Sick Abed is a 1920 silent comedy film produced by Famous Players–Lasky and distributed by Paramount Pictures/Artcraft, an affiliate of Paramount. It was directed by Sam Wood and stars matinee idol Wallace Reid. It is based on a 1918 Broadway stage play Sick-a-bed by Ethel Watts Mumford starring Mary Boland. The spelling of the movie varies from the spelling of the play.
|Clara Genevieve Kennedy (scenario)
by Ethel Watts Mumford
Jesse L. Lasky
|Paramount Pictures / Artcraft
|5 reels; 4,327 feet
|Silent (English intertitles)
As described in a film magazine, at the Forest of Arden Inn are domiciled John Weems (Steppling), his wife Constance (Greenwood), and Reginald Jay (Reid). At the request of Reginald, John takes a lady customer (Lazzarini) out to look at the boy's ranch property. John and the woman are held up on the road when their machine breaks down.
Meanwhile, Constance, who sees herself as a misunderstood wife, has been devoting her time to writing scenarios for motion pictures. She meets Reginald and insists that he play the part of the lover Orlando in her movie script. Jay then starts for the city in his automobile when he sees John and the lady customer coming out of a notorious roadhouse.
Reginald is shocked, but John explains that they had merely entered the place for shelter during a rain storm. John discharges his chauffeur and Jay drives him back to the Inn. To complicate matters for John, the discharged chauffeur tells Constance that John was in the roadhouse with a strange woman, whereupon Constance decides to obtain a divorce.
New staying in the city, John, aware that Reginald will be called as a witness since he has been served with a subpoena, induces Reginald to pretend that he is ill, and has hired two quack doctors, Drs. Macklyn (Geldart) and Widner (Littlefield), to carry out the scheme. The beautiful Nurse Durant (Daniels) is also hired, and Reginald quickly falls in love with her.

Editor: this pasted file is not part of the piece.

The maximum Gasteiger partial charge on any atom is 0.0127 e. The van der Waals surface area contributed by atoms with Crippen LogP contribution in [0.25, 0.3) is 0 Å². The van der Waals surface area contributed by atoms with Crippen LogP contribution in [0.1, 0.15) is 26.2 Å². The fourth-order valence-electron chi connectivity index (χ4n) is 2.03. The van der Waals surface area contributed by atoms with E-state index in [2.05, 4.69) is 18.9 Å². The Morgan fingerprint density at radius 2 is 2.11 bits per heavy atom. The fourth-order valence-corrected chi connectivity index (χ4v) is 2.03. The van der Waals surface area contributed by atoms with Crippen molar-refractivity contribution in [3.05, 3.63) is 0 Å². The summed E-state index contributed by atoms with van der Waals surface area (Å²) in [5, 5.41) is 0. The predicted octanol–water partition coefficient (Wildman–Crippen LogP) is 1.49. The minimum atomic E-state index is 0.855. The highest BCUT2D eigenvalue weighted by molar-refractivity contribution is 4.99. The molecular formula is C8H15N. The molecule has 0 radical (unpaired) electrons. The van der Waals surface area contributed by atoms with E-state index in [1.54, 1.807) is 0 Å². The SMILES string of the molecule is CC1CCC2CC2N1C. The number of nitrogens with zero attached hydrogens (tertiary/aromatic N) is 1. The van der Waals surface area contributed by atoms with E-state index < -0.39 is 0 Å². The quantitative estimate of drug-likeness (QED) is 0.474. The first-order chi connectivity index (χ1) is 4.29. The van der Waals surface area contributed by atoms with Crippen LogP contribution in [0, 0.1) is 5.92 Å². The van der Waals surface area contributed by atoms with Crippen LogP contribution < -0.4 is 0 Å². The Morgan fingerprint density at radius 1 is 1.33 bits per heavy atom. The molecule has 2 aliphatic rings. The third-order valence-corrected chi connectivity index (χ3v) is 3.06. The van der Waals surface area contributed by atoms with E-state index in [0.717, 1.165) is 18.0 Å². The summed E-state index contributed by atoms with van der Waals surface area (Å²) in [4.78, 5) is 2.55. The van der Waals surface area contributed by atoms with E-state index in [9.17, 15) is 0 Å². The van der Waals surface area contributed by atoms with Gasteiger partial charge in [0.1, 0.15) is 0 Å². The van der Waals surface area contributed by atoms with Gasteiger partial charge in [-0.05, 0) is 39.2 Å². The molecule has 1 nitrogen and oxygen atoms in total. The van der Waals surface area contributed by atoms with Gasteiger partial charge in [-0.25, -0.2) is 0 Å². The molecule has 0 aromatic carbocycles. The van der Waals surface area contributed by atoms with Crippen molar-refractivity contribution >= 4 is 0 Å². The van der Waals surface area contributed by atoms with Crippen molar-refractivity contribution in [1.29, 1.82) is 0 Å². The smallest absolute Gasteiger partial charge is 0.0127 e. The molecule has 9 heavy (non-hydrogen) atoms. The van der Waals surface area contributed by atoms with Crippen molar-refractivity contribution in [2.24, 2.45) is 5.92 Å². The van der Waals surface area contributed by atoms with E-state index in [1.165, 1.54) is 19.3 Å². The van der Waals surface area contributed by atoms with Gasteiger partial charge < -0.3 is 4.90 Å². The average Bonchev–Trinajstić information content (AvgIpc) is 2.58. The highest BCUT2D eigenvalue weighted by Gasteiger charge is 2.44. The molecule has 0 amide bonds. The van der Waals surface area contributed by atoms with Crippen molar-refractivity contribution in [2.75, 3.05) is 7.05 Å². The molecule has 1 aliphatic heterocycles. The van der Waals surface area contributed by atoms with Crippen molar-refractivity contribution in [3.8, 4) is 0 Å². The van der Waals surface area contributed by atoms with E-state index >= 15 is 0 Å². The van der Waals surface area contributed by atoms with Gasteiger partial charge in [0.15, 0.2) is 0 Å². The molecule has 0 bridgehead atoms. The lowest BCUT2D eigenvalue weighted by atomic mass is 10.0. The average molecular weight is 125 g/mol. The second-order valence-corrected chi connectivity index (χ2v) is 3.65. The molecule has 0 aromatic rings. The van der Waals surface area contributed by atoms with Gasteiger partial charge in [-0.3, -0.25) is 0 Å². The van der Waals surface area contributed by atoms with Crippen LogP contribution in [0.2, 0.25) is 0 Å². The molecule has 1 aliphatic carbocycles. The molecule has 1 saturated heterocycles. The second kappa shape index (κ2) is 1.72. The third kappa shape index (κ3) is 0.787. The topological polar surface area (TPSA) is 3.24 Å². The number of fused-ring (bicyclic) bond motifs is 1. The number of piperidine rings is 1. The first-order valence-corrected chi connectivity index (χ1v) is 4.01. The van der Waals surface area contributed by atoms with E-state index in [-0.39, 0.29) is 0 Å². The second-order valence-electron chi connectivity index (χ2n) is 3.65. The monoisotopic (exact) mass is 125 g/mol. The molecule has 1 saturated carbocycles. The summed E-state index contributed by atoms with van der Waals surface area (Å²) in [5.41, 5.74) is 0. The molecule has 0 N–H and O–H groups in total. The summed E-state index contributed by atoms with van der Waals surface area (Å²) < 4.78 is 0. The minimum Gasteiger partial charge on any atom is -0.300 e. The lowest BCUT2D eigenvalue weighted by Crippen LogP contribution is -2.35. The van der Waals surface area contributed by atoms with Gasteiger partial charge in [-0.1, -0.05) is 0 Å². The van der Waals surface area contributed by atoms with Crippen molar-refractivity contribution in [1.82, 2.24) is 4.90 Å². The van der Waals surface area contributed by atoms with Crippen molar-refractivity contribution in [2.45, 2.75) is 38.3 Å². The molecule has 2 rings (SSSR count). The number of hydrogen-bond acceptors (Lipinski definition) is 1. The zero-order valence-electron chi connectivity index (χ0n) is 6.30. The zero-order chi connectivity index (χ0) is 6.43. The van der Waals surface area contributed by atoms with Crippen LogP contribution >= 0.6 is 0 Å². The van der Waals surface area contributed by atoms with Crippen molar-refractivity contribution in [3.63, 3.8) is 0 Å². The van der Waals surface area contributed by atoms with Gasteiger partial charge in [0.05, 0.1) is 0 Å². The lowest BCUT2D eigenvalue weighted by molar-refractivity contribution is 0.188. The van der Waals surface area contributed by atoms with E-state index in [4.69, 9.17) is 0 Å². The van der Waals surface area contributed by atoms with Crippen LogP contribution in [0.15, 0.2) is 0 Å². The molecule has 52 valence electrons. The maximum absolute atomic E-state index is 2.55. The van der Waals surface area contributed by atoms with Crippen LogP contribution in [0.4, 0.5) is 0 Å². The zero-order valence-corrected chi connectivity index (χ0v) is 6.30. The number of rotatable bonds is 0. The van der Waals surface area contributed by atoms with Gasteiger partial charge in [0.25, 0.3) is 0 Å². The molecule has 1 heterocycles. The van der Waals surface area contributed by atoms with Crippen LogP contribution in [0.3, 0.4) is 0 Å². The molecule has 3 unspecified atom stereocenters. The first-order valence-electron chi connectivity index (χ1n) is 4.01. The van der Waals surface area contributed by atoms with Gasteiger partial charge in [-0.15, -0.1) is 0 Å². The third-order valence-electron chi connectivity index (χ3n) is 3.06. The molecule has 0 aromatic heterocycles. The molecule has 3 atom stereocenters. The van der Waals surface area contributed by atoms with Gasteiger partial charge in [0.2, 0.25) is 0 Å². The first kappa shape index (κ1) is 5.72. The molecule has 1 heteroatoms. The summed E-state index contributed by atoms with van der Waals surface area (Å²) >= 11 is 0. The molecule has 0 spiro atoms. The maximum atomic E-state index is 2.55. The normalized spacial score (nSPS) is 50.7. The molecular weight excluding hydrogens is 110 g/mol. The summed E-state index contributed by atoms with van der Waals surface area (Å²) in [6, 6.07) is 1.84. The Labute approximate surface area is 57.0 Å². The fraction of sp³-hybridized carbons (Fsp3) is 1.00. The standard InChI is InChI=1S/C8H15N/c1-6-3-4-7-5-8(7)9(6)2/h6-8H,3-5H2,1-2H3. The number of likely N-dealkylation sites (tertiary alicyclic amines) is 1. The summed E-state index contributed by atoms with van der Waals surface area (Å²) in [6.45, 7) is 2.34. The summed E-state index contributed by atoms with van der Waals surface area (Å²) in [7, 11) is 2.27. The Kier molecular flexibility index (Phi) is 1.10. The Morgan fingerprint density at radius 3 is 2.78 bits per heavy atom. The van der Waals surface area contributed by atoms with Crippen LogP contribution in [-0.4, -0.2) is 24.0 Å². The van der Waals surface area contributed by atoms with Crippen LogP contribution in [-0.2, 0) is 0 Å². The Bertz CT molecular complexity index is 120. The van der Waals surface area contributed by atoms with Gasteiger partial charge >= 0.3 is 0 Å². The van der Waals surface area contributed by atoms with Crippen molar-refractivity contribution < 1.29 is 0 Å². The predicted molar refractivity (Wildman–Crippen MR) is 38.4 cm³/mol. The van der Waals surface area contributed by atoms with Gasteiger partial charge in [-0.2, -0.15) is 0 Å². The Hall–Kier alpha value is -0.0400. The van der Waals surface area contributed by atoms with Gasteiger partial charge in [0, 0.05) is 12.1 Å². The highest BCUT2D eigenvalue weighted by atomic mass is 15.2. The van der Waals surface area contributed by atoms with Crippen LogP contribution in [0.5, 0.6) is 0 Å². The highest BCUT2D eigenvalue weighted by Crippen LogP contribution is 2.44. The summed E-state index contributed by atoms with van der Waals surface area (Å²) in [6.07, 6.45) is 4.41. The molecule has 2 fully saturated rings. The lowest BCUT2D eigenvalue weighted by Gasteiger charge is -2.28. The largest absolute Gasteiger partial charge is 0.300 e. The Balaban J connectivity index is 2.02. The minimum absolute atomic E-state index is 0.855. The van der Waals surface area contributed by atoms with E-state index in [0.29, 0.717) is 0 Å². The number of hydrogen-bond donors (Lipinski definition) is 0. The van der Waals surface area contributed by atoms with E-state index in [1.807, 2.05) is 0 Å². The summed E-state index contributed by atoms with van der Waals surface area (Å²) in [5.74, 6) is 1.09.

Constance obtains Reginald's temperature chart and obtains an order of the court for his examination by a neutral physician. When he realizes his nurse has been fired, Reginald jumps out of bed in pursuit of her. He finds her and brings her back.
Just before the neutral physician examines him, Nurse Durant kisses Reginald, and Dr. Flexner (Bolder) finds that Reginald's heart action registers badly. Constance, realizing that she has lost her Orlando, makes up her mind to retain her husband and asks his forgiveness. The two quack doctors then leave the place while the going is good.
Laurence Reid, writing for Motion Picture News, gave it a favorable review on July 3, 1920, writing: "Here's one picture which does not have to rely upon dialogue to score. The original version [a stage play] carried its mirth-provoking puns, too. But their absence is not felt because of the wealth of comedy business and the zest with which the players enact their parts."